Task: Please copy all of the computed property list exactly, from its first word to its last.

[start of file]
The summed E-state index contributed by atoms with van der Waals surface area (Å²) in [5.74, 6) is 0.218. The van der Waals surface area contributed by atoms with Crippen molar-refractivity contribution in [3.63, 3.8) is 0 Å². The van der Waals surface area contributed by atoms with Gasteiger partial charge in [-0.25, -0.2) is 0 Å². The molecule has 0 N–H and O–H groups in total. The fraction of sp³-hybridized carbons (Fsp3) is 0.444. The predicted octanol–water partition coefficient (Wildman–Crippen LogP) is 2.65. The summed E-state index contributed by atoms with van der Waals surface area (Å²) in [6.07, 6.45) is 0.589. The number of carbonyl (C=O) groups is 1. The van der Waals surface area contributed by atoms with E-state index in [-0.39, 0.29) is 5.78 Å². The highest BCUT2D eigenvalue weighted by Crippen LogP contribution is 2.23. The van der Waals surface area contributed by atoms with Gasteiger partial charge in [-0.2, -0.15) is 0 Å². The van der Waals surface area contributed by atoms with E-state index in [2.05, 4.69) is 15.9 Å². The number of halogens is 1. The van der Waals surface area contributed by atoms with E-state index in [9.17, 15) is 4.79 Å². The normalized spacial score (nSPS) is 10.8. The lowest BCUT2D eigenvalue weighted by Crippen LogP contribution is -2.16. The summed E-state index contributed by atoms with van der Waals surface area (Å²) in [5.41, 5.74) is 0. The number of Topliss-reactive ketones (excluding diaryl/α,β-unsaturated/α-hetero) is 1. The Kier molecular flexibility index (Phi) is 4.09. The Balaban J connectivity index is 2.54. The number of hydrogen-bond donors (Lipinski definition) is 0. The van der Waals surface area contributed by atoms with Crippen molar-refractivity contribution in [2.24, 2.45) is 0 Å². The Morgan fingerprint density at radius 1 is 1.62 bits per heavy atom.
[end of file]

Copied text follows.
The summed E-state index contributed by atoms with van der Waals surface area (Å²) in [5.74, 6) is 0.218. The van der Waals surface area contributed by atoms with Crippen molar-refractivity contribution in [3.63, 3.8) is 0 Å². The van der Waals surface area contributed by atoms with Gasteiger partial charge in [-0.25, -0.2) is 0 Å². The molecule has 0 N–H and O–H groups in total. The fraction of sp³-hybridized carbons (Fsp3) is 0.444. The predicted octanol–water partition coefficient (Wildman–Crippen LogP) is 2.65. The summed E-state index contributed by atoms with van der Waals surface area (Å²) in [6.07, 6.45) is 0.589. The number of carbonyl (C=O) groups is 1. The van der Waals surface area contributed by atoms with E-state index in [-0.39, 0.29) is 5.78 Å². The highest BCUT2D eigenvalue weighted by Crippen LogP contribution is 2.23. The van der Waals surface area contributed by atoms with Gasteiger partial charge in [-0.2, -0.15) is 0 Å². The van der Waals surface area contributed by atoms with E-state index in [2.05, 4.69) is 15.9 Å². The number of halogens is 1. The van der Waals surface area contributed by atoms with E-state index in [9.17, 15) is 4.79 Å². The normalized spacial score (nSPS) is 10.8. The lowest BCUT2D eigenvalue weighted by Crippen LogP contribution is -2.16. The summed E-state index contributed by atoms with van der Waals surface area (Å²) in [5.41, 5.74) is 0. The number of Topliss-reactive ketones (excluding diaryl/α,β-unsaturated/α-hetero) is 1. The Kier molecular flexibility index (Phi) is 4.09. The Balaban J connectivity index is 2.54. The number of hydrogen-bond donors (Lipinski definition) is 0. The van der Waals surface area contributed by atoms with Crippen molar-refractivity contribution in [2.24, 2.45) is 0 Å². The Morgan fingerprint density at radius 1 is 1.62 bits per heavy atom.